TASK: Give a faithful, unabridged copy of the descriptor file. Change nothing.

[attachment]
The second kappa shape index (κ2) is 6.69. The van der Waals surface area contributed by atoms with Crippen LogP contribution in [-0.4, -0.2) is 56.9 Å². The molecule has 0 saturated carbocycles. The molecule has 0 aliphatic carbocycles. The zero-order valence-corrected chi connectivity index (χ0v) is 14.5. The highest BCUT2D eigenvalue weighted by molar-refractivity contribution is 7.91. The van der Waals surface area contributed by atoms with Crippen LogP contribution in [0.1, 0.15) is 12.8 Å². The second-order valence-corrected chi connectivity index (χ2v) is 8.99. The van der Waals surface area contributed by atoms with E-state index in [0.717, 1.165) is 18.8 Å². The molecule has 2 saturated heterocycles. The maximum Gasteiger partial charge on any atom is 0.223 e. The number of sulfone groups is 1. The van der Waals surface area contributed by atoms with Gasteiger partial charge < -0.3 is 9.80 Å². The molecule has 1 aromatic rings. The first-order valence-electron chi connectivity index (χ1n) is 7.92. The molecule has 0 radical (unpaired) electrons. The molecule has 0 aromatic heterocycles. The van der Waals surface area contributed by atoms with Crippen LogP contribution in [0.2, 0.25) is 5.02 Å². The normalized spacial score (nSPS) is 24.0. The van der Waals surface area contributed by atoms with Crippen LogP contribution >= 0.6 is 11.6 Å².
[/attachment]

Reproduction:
The second kappa shape index (κ2) is 6.69. The van der Waals surface area contributed by atoms with Crippen LogP contribution in [-0.4, -0.2) is 56.9 Å². The molecule has 0 saturated carbocycles. The molecule has 0 aliphatic carbocycles. The zero-order valence-corrected chi connectivity index (χ0v) is 14.5. The highest BCUT2D eigenvalue weighted by molar-refractivity contribution is 7.91. The van der Waals surface area contributed by atoms with Crippen LogP contribution in [0.1, 0.15) is 12.8 Å². The second-order valence-corrected chi connectivity index (χ2v) is 8.99. The van der Waals surface area contributed by atoms with E-state index in [0.717, 1.165) is 18.8 Å². The molecule has 2 saturated heterocycles. The maximum Gasteiger partial charge on any atom is 0.223 e. The number of sulfone groups is 1. The van der Waals surface area contributed by atoms with Gasteiger partial charge < -0.3 is 9.80 Å². The molecule has 1 aromatic rings. The first-order valence-electron chi connectivity index (χ1n) is 7.92. The molecule has 0 radical (unpaired) electrons. The molecule has 0 aromatic heterocycles. The van der Waals surface area contributed by atoms with Crippen LogP contribution in [0.2, 0.25) is 5.02 Å². The normalized spacial score (nSPS) is 24.0. The van der Waals surface area contributed by atoms with Crippen LogP contribution >= 0.6 is 11.6 Å².